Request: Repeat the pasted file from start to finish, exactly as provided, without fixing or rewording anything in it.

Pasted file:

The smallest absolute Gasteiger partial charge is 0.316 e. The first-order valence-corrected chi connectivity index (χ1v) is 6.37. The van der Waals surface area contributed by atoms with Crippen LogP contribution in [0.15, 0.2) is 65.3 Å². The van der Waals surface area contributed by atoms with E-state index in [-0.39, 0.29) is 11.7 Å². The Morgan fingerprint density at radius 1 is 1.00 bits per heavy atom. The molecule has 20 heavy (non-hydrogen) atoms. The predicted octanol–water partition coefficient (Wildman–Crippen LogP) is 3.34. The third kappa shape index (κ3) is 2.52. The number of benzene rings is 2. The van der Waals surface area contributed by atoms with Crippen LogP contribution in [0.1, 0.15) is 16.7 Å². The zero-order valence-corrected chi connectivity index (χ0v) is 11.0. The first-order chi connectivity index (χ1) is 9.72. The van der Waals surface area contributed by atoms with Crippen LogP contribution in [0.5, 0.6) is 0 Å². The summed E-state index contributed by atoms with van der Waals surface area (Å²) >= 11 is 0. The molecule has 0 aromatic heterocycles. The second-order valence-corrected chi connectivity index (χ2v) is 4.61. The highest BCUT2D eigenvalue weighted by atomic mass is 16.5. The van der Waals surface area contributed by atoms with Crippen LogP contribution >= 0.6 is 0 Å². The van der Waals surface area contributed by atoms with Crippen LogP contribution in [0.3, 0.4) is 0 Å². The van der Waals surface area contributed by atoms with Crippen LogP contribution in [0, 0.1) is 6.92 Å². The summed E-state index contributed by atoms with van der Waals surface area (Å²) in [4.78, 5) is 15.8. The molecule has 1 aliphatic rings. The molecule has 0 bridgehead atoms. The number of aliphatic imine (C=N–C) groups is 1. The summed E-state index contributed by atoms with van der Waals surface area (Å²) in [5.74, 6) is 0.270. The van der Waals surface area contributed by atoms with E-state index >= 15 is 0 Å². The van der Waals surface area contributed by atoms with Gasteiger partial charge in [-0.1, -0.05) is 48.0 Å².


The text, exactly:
The smallest absolute Gasteiger partial charge is 0.316 e. The first-order valence-corrected chi connectivity index (χ1v) is 6.37. The van der Waals surface area contributed by atoms with Crippen LogP contribution in [0.15, 0.2) is 65.3 Å². The van der Waals surface area contributed by atoms with E-state index in [-0.39, 0.29) is 11.7 Å². The Morgan fingerprint density at radius 1 is 1.00 bits per heavy atom. The molecule has 20 heavy (non-hydrogen) atoms. The predicted octanol–water partition coefficient (Wildman–Crippen LogP) is 3.34. The third kappa shape index (κ3) is 2.52. The number of benzene rings is 2. The van der Waals surface area contributed by atoms with Crippen LogP contribution in [0.1, 0.15) is 16.7 Å². The zero-order valence-corrected chi connectivity index (χ0v) is 11.0. The first-order chi connectivity index (χ1) is 9.72. The van der Waals surface area contributed by atoms with Crippen LogP contribution in [0.5, 0.6) is 0 Å². The summed E-state index contributed by atoms with van der Waals surface area (Å²) >= 11 is 0. The molecule has 0 aromatic heterocycles. The second-order valence-corrected chi connectivity index (χ2v) is 4.61. The highest BCUT2D eigenvalue weighted by atomic mass is 16.5. The van der Waals surface area contributed by atoms with Crippen LogP contribution >= 0.6 is 0 Å². The van der Waals surface area contributed by atoms with Crippen LogP contribution in [0.3, 0.4) is 0 Å². The van der Waals surface area contributed by atoms with Crippen LogP contribution in [0, 0.1) is 6.92 Å². The summed E-state index contributed by atoms with van der Waals surface area (Å²) in [4.78, 5) is 15.8. The molecule has 1 aliphatic rings. The molecule has 0 bridgehead atoms. The number of aliphatic imine (C=N–C) groups is 1. The summed E-state index contributed by atoms with van der Waals surface area (Å²) in [5.74, 6) is 0.270. The van der Waals surface area contributed by atoms with E-state index >= 15 is 0 Å². The van der Waals surface area contributed by atoms with Gasteiger partial charge in [-0.1, -0.05) is 48.0 Å².